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Discussing Long-Term Family Care During Thanksgiving

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This just isn't "pretty." It's difficult to think about what happens when we get old, sick or disabled. Most people would prefer to read happy, uplifting news, Hollywood gossip, financial market analysis or even political happenings. What led me to write this blog post was a sobering conversation that I had with Tom Begley, Jr., one of the nation's leading elder care and long-term planning attorneys. He has spent more than 40 years in the field helping families, from the poorest to the wealthiest, in navigating the precarious road to providing viable, reliable, cost-effective, long-term care. When Tom began telling me about some of his clients and their plights, he commented, "We go through a lot of Kleenex in our office." Wow! This is further complicated by the huge emotional burden of a promise made to a loved one (most often a spouse of 50-plus years) that they will never put them in a facility! If only a long-term plan had been started at the time of the promise...

If you have clicked through my blog and are reading this piece, it probably means that you have some personal experience with caregiving. That's what motivated Tom Begley, Jr. He was a young, practicing attorney when he needed to deal with his own parent's care. The field was barely established some 30 years ago. Today, there is formal certification for elder law attorneys, thereby providing an extra layer of protection in the caregiving minefield. This "minefield" is laiden with a variety of dangerous explosives, including emotional, financial, and legal bombs. Don't walk alone; its impossible to understand the laws, rules and unwritten rules that pervade this bumpy, fragmented world of long-term care. Engage some expert advice from a certified elder care attorney before the crisis happens.

During our chat, Tom frequently made the distinction between a "crisis client" and a "planned client." As you might guess, he estimates up to 90 percent of his clients are "crisis-clients." A disastrous health event has already occurred and things are spirally out of control. If only a long-term care plan had been made...

In order to help clients, Tom (and other certified elder care attorneys) drafts a detailed step-wise plan. One of the most important action items is to identify assets and create a spend-down plan to protect assets while qualifying for the all-important and comprehensive Medicaid benefits. Tom says, "Medicaid benefits are meant for the public. It gives me great satisfaction to help families preserve their life savings." "Spending down" is a method of deploying assets towards necessary expenses, including paying the attorney for this work, pre-paying funeral expenses, making home improvements, buying a new car, etc. The idea of "spending down" is the one of the most controversial aspects of a long-term plan. Most middle-income families are proud of their life's savings, which may represent 50-plus years of work. The notion of "giving" away money to children and other family member's creates an emotional reaction of "No, it's my money and I saved it for my retirement." This is a knee-jerk reaction to the perception that they are no longer in "control" of their money, life, etc., and that they are now on "public assistance." Nothing could be farther from the truth! Long-term planning and gifting assets legally can assure more control and longer at home care as a result of preserving the caregiver's health and well-being through planning rather than crisis control. Medicaid, Medicare and veteran's benefits are for the benefit of the public, and that means you!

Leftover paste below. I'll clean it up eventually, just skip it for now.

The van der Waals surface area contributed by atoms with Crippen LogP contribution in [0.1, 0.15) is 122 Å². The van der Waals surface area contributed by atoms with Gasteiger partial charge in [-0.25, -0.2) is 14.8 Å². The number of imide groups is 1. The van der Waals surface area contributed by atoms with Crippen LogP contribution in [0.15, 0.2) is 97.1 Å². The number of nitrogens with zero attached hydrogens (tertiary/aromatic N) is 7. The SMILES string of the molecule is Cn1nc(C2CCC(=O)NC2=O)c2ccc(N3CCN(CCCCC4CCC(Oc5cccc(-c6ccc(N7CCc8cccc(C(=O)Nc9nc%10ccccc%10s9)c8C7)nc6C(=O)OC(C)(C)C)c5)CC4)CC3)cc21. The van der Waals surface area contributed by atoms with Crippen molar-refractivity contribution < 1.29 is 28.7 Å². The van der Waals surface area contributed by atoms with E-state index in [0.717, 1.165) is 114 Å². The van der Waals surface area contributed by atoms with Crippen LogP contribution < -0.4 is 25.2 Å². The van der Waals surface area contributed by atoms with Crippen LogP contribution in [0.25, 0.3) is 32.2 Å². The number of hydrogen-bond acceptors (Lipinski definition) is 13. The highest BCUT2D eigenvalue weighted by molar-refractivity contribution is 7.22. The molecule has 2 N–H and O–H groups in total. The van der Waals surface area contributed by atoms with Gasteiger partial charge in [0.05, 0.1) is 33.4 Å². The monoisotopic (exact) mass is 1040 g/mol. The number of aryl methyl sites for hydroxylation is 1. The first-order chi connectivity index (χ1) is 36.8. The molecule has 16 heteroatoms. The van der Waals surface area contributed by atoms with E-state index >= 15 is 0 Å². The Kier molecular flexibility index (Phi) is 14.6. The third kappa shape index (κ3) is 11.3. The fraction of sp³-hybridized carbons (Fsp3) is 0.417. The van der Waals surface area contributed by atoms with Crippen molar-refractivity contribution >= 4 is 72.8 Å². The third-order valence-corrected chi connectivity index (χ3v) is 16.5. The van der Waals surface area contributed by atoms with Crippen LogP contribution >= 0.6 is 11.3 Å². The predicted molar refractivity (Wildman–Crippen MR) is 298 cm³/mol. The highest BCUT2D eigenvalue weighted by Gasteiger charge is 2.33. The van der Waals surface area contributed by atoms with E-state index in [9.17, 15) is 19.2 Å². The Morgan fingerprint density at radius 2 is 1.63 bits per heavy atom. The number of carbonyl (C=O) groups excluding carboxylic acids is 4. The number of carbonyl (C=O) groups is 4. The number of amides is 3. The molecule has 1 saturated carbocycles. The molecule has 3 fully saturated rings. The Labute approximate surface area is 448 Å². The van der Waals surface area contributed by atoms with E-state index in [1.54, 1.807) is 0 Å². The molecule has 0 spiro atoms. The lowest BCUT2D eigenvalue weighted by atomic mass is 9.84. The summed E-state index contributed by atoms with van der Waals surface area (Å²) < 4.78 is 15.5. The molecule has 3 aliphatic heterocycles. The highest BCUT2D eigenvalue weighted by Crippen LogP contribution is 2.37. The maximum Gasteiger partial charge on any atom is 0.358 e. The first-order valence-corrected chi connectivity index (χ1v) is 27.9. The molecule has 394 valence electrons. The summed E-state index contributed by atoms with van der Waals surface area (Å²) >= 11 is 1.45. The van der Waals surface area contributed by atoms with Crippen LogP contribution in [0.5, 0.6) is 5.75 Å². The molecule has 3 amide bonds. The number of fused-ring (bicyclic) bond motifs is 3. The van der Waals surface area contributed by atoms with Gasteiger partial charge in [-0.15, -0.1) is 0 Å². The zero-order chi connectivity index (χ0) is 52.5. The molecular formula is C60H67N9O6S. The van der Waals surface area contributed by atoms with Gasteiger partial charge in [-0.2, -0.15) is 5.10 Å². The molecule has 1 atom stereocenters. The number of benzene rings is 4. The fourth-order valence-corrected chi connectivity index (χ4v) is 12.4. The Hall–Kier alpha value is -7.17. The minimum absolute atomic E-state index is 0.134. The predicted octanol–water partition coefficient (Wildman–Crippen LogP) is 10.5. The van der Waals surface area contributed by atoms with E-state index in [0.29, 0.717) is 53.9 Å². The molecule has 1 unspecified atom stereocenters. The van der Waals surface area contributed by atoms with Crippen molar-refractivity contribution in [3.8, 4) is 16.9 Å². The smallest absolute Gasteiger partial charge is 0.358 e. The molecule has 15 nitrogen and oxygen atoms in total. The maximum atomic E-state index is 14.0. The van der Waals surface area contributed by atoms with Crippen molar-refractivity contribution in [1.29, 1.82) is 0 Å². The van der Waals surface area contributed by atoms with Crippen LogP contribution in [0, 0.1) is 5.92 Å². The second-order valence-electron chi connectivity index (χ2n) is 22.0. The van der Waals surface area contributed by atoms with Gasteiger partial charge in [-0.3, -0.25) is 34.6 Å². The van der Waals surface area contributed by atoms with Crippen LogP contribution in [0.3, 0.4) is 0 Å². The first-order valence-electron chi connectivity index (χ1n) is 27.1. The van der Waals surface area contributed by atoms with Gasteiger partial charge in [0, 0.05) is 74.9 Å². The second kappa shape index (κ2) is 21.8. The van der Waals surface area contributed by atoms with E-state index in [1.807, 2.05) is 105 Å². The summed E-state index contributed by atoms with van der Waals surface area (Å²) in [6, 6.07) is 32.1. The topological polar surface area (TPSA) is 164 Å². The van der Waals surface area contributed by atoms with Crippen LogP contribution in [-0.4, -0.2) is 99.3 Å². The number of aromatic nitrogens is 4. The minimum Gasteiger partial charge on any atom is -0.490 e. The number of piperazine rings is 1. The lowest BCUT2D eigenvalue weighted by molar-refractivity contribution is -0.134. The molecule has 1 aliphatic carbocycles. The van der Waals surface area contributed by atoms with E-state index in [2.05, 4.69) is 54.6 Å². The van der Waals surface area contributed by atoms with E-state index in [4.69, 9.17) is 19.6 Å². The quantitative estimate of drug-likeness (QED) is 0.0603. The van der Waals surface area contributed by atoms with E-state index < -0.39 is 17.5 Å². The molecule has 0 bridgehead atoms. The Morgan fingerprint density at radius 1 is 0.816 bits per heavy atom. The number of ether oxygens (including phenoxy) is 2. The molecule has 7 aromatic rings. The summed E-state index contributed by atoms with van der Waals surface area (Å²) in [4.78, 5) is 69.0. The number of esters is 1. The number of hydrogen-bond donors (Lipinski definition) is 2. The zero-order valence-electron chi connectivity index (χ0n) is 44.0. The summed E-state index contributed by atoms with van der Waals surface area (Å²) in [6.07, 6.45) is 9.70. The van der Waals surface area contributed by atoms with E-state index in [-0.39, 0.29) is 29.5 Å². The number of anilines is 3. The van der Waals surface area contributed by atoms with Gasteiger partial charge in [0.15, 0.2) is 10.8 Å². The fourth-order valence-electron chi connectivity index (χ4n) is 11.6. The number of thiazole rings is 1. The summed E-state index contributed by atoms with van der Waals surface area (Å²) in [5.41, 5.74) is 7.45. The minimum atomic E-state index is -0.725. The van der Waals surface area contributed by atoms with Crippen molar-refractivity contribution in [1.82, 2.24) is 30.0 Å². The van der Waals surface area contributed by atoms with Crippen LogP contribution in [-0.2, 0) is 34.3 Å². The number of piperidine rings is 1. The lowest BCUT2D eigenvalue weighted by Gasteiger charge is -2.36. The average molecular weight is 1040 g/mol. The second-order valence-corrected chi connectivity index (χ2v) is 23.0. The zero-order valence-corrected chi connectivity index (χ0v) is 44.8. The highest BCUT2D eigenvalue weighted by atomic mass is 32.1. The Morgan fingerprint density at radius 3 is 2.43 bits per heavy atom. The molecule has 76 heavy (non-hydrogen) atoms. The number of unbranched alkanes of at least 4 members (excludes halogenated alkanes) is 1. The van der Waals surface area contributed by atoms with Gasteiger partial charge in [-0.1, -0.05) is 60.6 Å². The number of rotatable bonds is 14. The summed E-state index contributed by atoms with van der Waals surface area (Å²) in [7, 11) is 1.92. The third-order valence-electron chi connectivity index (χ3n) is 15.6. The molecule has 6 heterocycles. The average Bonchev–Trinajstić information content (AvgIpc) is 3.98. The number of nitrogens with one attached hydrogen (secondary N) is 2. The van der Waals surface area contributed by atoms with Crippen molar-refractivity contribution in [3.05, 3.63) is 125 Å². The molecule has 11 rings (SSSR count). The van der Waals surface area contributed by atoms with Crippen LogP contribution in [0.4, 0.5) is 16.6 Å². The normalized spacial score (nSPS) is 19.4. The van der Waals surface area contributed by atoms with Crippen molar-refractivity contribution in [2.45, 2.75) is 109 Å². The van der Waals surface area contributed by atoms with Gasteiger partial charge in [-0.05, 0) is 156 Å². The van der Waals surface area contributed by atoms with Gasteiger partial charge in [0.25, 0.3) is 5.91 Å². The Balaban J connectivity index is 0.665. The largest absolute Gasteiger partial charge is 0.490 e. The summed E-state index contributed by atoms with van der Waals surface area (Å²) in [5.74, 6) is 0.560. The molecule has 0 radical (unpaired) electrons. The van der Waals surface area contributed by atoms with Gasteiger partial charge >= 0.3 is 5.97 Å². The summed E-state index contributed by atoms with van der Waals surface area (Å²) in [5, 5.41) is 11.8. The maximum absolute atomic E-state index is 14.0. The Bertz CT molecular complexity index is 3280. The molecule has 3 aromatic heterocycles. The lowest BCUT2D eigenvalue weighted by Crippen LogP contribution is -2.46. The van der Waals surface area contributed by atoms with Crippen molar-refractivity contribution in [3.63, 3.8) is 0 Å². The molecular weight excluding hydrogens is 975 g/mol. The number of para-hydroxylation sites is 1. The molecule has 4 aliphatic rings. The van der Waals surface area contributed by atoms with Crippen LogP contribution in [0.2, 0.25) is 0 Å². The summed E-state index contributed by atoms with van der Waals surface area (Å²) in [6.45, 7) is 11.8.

Here are the five essential steps of long-term care planning:

1) Define your goals. What is the level of care desired? Usually remaining at home, when possible.

2) Buy long-term care insurance, if possible. Recently, Metropolitan Life announced a discontinuance of this type of coverage. Others will surely follow suit.

3) Hire home aides through an agency. They will be screened, bonded and supervised by an agency whose business relies on providing such caregivers. Get references!

4) Consider hiring a geriatric care manager to independently assess caregiving needs, create a plan of care, monitor and make changes to the plan as needed. This outsourcing will remove considerable burden from the family.

5) Retain a certified elder law attorney and to assist in financial and legal planning and, most importantly, to help in accessing public benefits like Medicaid, Medicare and veteran's benefits.

While each of these steps does cost money now, it can insure the best-quality long-term care and save you money in the long run. This is not easy! This isn't a fluffy story about finding a lost dog, the latest antics of the Kardashians, NASDAQ quotes or even Obama's current ratings; this is hard news and tough love. I blog about this because I feel compelled to alert others to the tsunami of caregiving that will occur as the burgeoning population ages, and this wave will continue for many years to come.

As a mother, I can tell you that providing guidance to your children in anticipation of life's challenges is good parenting: I strive for the goal of preparing my children for life's ups and downs. You are a child, parent, aunt, uncle, mother, father, sister, brother or grandparent or some combinations of these roles. I urge you to talk to your family this Thanksgiving and begin the conversation of "What will our family's long-term plan look like?"

At that point, you will see which family members will push their plates away and which will begin to overeat! Please pass the turkey!

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